Propel Wins National Award in Entrepreneurship Education

Jan 13, 2022

During The Garage’s first three years, the overwhelming majority of participants in our programs were men. Our core program - Residency, a program to incubate an idea - was 70% men. While this is the community of people that helped to grow The Garage, we ultimately had the goal of making entrepreneurship more accessible, inclusive, and diverse. In 2018, The Garage launched the Propel program to increase the participation of women in entrepreneurship at Northwestern. Within less than three years, the Residency program rose from just 30% women to 50% women. 

Propel is an 8-week cohort based program open to all women students at Northwestern working on an entrepreneurial project. The program offers a $1,000 financial award to push an idea forward, along with a weekly meeting and a dedicated mentor. 

Today, we are excited to announce that just three years after launching, Propel has been honored at the national level and is the 2022 recipient of the United States Association for Small Business and Entrepreneurship (USASBE) Excellence in Co-curricular Innovation Award recognizing creative, high-quality, sustainable, and impactful co-curricular programs in entrepreneurship education. You can read the full press release from USASBE here.

 “Propel was created with the intention of increasing representation of women entrepreneurs at Northwestern and beyond, and we’re so proud of the success of the program and recognition of that success with this award,” shared Mike Raab, The Garage’s associate director. “We hope that other institutions are able to replicate Propel’s success and support even more ambitious women entrepreneurs beyond Northwestern.”

This award is especially important to us, as it focuses on the critical role that programs like Propel play in the overall entrepreneurship education experience at a university level. We’re also thrilled that this award spotlights the replicability of Propel, and is the first step in collaborating with other institutions to develop or improve current entrepreneurship programs.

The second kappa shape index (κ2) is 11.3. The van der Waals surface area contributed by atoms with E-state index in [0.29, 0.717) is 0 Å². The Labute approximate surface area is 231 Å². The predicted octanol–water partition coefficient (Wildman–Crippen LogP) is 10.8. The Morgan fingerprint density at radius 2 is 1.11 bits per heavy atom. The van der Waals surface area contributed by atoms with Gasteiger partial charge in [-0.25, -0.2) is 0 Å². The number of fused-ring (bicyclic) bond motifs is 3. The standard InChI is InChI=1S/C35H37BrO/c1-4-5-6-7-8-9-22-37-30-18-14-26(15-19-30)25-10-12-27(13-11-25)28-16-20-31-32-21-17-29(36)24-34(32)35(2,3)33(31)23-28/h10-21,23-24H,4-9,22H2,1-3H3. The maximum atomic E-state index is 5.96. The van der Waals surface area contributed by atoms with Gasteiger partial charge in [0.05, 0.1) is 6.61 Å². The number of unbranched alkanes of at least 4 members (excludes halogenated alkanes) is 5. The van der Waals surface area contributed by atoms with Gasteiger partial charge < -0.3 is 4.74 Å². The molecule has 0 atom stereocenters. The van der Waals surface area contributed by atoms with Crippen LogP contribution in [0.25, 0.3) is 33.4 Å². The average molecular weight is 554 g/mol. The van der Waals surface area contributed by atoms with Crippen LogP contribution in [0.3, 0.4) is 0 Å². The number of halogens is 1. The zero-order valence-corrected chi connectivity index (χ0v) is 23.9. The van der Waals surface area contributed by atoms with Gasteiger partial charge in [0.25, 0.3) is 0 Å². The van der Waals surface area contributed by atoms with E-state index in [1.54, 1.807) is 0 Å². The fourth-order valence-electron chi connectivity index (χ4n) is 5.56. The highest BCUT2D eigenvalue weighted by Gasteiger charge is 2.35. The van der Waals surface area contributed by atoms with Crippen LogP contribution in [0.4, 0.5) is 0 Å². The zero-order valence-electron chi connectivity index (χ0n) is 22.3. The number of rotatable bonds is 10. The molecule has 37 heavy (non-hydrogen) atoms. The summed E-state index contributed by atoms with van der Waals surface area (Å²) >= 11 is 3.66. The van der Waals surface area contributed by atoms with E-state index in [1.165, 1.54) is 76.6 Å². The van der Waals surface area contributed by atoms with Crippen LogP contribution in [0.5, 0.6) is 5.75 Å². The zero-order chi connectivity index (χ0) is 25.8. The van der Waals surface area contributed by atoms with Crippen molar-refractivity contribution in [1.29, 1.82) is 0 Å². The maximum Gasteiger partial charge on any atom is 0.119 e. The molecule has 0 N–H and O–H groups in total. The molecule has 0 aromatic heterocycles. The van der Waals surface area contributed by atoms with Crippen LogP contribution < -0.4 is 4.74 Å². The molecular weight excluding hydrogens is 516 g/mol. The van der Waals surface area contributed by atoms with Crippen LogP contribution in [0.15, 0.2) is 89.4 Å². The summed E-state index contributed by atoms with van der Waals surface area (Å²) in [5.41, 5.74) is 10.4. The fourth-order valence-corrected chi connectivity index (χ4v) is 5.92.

“It was exciting to see the intentional, pragmatic and engaging programming at Northwestern’s Garage entrepreneurship program. Their constellation of programming calls for entrepreneurship centers and programs to take notice and see what ideas can be replicated on other campuses,” says Julienne Shields, CEO of USASBE.

At The Garage, we wholeheartedly believe that entrepreneurship is for everyone. Propel was our first step in realizing this vision upon launch in 2018. While there are ample opportunities to explore entrepreneurship in the classroom through courses offered at Northwestern, Propel gives women students the opportunity to put their interests into use and their passions to practice. It gives a group traditionally underrepresented in entrepreneurship, both at the college and industry levels, an ideal space to push a venture forward while continuing to work on skills like leadership, team dynamics, and accountability.

Many similar programs with a goal of increasing representation and diversity in entrepreneurship begin and end at offering funding, often without additional guidance or follow-up. Propel is innovative because it has been thoughtfully created and iterated upon with input from participants. At the forefront of Propel are the tenants of community, networking, mentorship, and accountability in addition to a financial award. It’s these attributes that sets Propel apart.

Additionally, we know from participants that the authentic, transparent conversations facilitated by a thoughtful matching process with a vetted mentor is one of the most valuable aspects of Propel. This focus on connections and developing a micro-community of just 8 women per academic quarter helps peers to hold each other and themselves accountable. 

“The most important part of Propel [was] my amazing mentor, who took time to look over our pitch deck, give advice on being a woman in the startup space, and offered to introduce us to potential VC partners.”  Catherine Lamb, Kellogg ’22

Making Propel an internationally recognized, award-winning program would not have been possible without the incredible network of mentors, donors, participants, and our program manager, Lilia Kogan’s, hard work keeping the program operational both in-person and remotely. We are also excited to share this milestone with Hayes Ferguson, director of The Farley Center for Entrepreneurship and Innovation, who was pivotal in the creation of Propel in 2018. Together, we look forward to continuing to change the landscape of entrepreneurship by supporting women students at Northwestern. 

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